Talent acquisition: The changing world of work

human resources talent management

Helen Poitevin, Gartner Research Vice President, interviews Gartner about the status quo of AI in human resources, how workforce’s concerns can be addressed, and how artificial intelligence can contribute to a better work environment.

Around ten to 15 percent of all HR departments worldwide already use artificial intelligence, estimates Helen Poitevin, Research Vice President at Gartner. The American IT research and consulting firm has identified three use cases of AI in human resources: Talent acquisition, Voice of Employee and virtual HR assistants.

How is artificial intelligence currently used in HR departments?

On the one hand through Conversational Agents, who are directly assigned to the applicants. They help to find a suitable employment opportunity for the candidate. In addition, they contribute to the evaluation process with appropriate questions as to whether the applicant is suitable for the company.

We assume that such Conversational Agents improve the applicant’s experience with the company: Many questions can be answered in an automated process and many candidates even prefer this type of conversation because they don’t have to deal with how they affect their interviewer.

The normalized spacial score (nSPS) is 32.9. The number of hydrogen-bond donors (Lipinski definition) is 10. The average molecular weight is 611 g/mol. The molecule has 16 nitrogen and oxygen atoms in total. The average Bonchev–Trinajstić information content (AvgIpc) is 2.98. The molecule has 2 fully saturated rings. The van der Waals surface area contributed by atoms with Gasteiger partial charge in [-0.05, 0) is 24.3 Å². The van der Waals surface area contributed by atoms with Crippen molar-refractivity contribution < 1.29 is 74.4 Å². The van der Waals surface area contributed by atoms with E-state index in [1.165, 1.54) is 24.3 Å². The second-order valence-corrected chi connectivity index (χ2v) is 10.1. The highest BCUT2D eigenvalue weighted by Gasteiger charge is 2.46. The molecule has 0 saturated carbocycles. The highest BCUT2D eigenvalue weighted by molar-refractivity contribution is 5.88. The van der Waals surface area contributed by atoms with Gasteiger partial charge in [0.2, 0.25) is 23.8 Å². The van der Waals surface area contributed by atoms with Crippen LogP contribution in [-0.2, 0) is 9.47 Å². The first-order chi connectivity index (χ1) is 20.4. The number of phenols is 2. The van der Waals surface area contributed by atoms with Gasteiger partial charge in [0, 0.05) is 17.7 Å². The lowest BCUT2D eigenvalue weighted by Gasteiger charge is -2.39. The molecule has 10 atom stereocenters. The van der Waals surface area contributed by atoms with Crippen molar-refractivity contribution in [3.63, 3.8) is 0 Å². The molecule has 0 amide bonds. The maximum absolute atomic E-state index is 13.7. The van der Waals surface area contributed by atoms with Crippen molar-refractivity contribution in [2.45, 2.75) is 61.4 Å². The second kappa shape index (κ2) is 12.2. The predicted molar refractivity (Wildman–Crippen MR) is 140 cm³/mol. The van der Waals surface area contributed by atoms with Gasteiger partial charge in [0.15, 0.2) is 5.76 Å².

The second use case is about optimizing recruiting processes in several respects: on the one hand, it is about increasing the availability of information about the candidate for the executive recruiter, and on the other hand it is about automating appointment arrangements, which is particularly important for companies in which 200 positions have to be filled in one day.

The third use case is fundamental and probably the most difficult to achieve. It is about a standard anthology and an understanding of jobs and work experience and how they relate to each other. The goal is a better understanding or machine matching of candidates and job descriptions. Some providers are already working on developing a kind of skills anthology or taxonomy and automating its recognition. In this context, labels and comments on this information in job descriptions and applicant information are also important. However, this is still a major technical challenge.